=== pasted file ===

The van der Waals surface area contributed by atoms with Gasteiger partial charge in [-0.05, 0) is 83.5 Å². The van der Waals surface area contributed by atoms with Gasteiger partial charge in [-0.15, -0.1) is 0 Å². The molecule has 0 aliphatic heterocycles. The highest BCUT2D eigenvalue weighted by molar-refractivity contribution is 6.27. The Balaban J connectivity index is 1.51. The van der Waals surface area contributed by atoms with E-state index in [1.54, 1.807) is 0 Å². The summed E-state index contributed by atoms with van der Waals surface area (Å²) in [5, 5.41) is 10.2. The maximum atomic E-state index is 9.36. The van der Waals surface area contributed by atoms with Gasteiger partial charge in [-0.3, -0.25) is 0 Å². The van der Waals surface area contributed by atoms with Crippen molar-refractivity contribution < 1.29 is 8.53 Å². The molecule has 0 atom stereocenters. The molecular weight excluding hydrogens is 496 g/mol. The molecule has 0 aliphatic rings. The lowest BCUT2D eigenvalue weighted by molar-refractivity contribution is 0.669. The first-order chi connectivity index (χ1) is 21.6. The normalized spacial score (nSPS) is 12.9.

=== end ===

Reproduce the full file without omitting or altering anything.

The van der Waals surface area contributed by atoms with Gasteiger partial charge in [-0.05, 0) is 83.5 Å². The van der Waals surface area contributed by atoms with Gasteiger partial charge in [-0.15, -0.1) is 0 Å². The molecule has 0 aliphatic heterocycles. The highest BCUT2D eigenvalue weighted by molar-refractivity contribution is 6.27. The Balaban J connectivity index is 1.51. The van der Waals surface area contributed by atoms with E-state index in [1.54, 1.807) is 0 Å². The summed E-state index contributed by atoms with van der Waals surface area (Å²) in [5, 5.41) is 10.2. The maximum atomic E-state index is 9.36. The van der Waals surface area contributed by atoms with Gasteiger partial charge in [-0.3, -0.25) is 0 Å². The van der Waals surface area contributed by atoms with Crippen molar-refractivity contribution < 1.29 is 8.53 Å². The molecule has 0 atom stereocenters. The molecular weight excluding hydrogens is 496 g/mol. The molecule has 0 aliphatic rings. The lowest BCUT2D eigenvalue weighted by molar-refractivity contribution is 0.669. The first-order chi connectivity index (χ1) is 21.6. The normalized spacial score (nSPS) is 12.9.